What is SERPPAS?
The Southeast Regional Partnership for Planning and Sustainability (SERPPAS) is a voluntary collaboration among State leaders from natural resources, working lands, and environmental protection agencies in North Carolina, South Carolina, Georgia, Florida, Alabama, and Mississippi; regional leaders from their federal agency counterparts; and leaders from the Department of Defense and the military services in the Southeast. Formed in 2005, SERPPAS is an unconventional partnership that harnesses strategic planning and promotes collaborative decision-making between public and private partners to support the military mission, conserve key habitats and species, sustain rural economies and industries, and foster better coordination among local, state, and federal stakeholders in the region. SERPPAS serves as a forum to build effective working relationships between diverse partners, identify overlapping interests, and implement mutually beneficial actions that support the missions of all the partners.
Minimize incompatible development with decisions that are beneficial to the military mission, community well-being, rural economics, and environmental requirements.
Increase partnerships to improve conservation, the economy, quality of life, resilience, and military readiness.
Utilize data rich and GIS-based maps to identify overlapping and compatible partner priorities.
Develop policy initiatives and promote innovative projects that support the SERPPAS mission.
2021+ SERPPAS Strategic Plan
The Strategic Plan serves as a framework for identifying and implementing collaborative and cooperative solutions to various challenges affecting national defense, natural resources, economic sustainability, and the quality of life in the Southeast region.
USDA Announces Historic Investment in Wildlife Conservation, Expands Partnership to Include Additional Programs
The U.S. Department of Agriculture is announcing that it will expand its work on wildlife conservation by investing at least $500 million over the next five years and by leveraging all available conservation programs, including the Conservation Reserve Program, through its Working Lands for Wildlife effort.Visit the SERPPAS News Archive
In episode 189 of America Adapts, Doug Parsons attended the U.S. Department of Defense Climate Resilience Workshop in St. Louis, Missouri. The DoD extended an invitation to Doug to conduct interviews with key leaders within the DoD and their external partners who are actively involved in adaptation planning around military installations.Visit the SERPPAS News Archive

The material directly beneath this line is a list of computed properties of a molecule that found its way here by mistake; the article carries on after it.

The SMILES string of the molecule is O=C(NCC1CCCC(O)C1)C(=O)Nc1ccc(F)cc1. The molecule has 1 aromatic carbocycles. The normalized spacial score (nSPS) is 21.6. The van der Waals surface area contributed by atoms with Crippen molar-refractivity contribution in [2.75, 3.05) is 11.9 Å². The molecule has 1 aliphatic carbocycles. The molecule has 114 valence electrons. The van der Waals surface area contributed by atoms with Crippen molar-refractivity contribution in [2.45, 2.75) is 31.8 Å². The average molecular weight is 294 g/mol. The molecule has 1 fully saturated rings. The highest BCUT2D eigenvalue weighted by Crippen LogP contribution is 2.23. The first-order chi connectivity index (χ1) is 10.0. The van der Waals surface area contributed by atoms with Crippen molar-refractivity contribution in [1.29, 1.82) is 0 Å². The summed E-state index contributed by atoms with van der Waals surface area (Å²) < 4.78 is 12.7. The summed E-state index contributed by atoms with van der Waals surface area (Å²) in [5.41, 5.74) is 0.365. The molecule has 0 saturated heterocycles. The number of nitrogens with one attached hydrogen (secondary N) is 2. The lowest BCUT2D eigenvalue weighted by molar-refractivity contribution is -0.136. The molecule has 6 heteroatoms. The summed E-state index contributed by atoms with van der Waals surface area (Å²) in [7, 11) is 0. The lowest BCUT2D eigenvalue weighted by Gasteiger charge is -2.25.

America’s Longleaf Restoration Initiative is proud to debut the 2022 Range-wide Accomplishment Report celebrating over 2.2 million acres of accomplishments ranging from prescribed fire application to new longleaf plantings to land protection.Visit the SERPPAS News Archive
The Sentinel Landscapes Partnership is thrilled to announce the designation of the Virginia Security Corridor Sentinel Landscapes, which encompass the Potomac and Tidewater Sentinel Landscapes. These designations are the result of five years of unwavering collaboration and dedication demonstrated by ambitious and committed partners within the Commonwealth of Virginia.
Spanning over 2.9 million acres of land and water in Virginia's "Golden Crescent," the Virginia Security Corridor is a region characterized by high military concentration, population growth, urban sprawl, and a thriving technology industry. It is also home to some of Virginia’s most abundant natural resources, including intact forests, open and agricultural lands, as well as intricate marsh and riverine systems that connect to the Chesapeake Bay, the nation's largest estuary.Visit the SERPPAS News Archive
NOAA selected The Nature Conservancy for a $6.2 million grant to fund South Carolina coastal resilience and habitat restoration projects, a chunk of which will help Marine Corps Air station Beaufort address erosion near a housing area. The funds will be used to build oyster-castle living shorelines consisting of interlocking concrete blocks that become living reefs as oyster larvae attach to them and grow all while helping reduce wave energy and erosion along the shoreline.Visit the SERPPAS News Archive
U.S. military, conservationists, and community leaders embrace natural solutions to help stave off flooding and erosion with the release of the South Atlantic Salt Marsh Initiative conservation plan.Visit the SERPPAS News Archive